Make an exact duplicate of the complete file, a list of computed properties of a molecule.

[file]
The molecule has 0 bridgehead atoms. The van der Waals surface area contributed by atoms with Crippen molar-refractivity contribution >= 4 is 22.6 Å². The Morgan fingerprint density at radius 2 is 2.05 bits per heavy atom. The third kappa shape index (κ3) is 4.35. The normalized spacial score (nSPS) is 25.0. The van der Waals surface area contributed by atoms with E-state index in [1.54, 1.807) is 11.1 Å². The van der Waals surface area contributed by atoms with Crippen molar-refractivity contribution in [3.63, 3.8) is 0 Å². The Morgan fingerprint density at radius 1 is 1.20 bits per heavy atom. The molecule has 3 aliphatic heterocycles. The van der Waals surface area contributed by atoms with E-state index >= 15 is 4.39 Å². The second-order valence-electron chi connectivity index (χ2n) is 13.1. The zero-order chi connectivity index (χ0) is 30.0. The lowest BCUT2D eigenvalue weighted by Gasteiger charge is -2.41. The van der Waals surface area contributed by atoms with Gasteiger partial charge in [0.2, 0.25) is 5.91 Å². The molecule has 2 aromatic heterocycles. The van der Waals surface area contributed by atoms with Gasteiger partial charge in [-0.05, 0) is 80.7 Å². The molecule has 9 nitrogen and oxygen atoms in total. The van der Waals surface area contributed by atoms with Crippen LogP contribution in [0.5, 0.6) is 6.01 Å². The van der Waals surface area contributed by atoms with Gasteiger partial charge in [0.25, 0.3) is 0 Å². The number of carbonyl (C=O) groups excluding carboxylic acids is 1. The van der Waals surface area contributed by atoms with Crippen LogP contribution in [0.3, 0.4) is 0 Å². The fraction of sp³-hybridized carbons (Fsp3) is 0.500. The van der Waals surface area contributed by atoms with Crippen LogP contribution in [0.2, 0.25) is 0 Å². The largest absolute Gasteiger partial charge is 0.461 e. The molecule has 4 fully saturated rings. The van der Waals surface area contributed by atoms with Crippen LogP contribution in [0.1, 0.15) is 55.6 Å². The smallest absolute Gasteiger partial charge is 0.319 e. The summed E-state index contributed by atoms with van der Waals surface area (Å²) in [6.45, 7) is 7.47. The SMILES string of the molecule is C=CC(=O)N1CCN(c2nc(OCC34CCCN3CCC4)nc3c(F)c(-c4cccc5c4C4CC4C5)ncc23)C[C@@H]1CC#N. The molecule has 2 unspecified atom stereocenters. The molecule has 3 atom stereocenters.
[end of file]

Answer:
The molecule has 0 bridgehead atoms. The van der Waals surface area contributed by atoms with Crippen molar-refractivity contribution >= 4 is 22.6 Å². The Morgan fingerprint density at radius 2 is 2.05 bits per heavy atom. The third kappa shape index (κ3) is 4.35. The normalized spacial score (nSPS) is 25.0. The van der Waals surface area contributed by atoms with E-state index in [1.54, 1.807) is 11.1 Å². The van der Waals surface area contributed by atoms with Crippen molar-refractivity contribution in [3.63, 3.8) is 0 Å². The Morgan fingerprint density at radius 1 is 1.20 bits per heavy atom. The molecule has 3 aliphatic heterocycles. The van der Waals surface area contributed by atoms with E-state index >= 15 is 4.39 Å². The second-order valence-electron chi connectivity index (χ2n) is 13.1. The zero-order chi connectivity index (χ0) is 30.0. The lowest BCUT2D eigenvalue weighted by Gasteiger charge is -2.41. The van der Waals surface area contributed by atoms with Gasteiger partial charge in [0.2, 0.25) is 5.91 Å². The molecule has 2 aromatic heterocycles. The van der Waals surface area contributed by atoms with Gasteiger partial charge in [-0.05, 0) is 80.7 Å². The molecule has 9 nitrogen and oxygen atoms in total. The van der Waals surface area contributed by atoms with Crippen LogP contribution in [0.5, 0.6) is 6.01 Å². The van der Waals surface area contributed by atoms with Gasteiger partial charge in [0.25, 0.3) is 0 Å². The number of carbonyl (C=O) groups excluding carboxylic acids is 1. The van der Waals surface area contributed by atoms with Crippen LogP contribution in [0.3, 0.4) is 0 Å². The fraction of sp³-hybridized carbons (Fsp3) is 0.500. The van der Waals surface area contributed by atoms with Crippen LogP contribution in [0.2, 0.25) is 0 Å². The largest absolute Gasteiger partial charge is 0.461 e. The molecule has 4 fully saturated rings. The van der Waals surface area contributed by atoms with Crippen LogP contribution in [0.1, 0.15) is 55.6 Å². The smallest absolute Gasteiger partial charge is 0.319 e. The summed E-state index contributed by atoms with van der Waals surface area (Å²) in [6.45, 7) is 7.47. The SMILES string of the molecule is C=CC(=O)N1CCN(c2nc(OCC34CCCN3CCC4)nc3c(F)c(-c4cccc5c4C4CC4C5)ncc23)C[C@@H]1CC#N. The molecule has 2 unspecified atom stereocenters. The molecule has 3 atom stereocenters.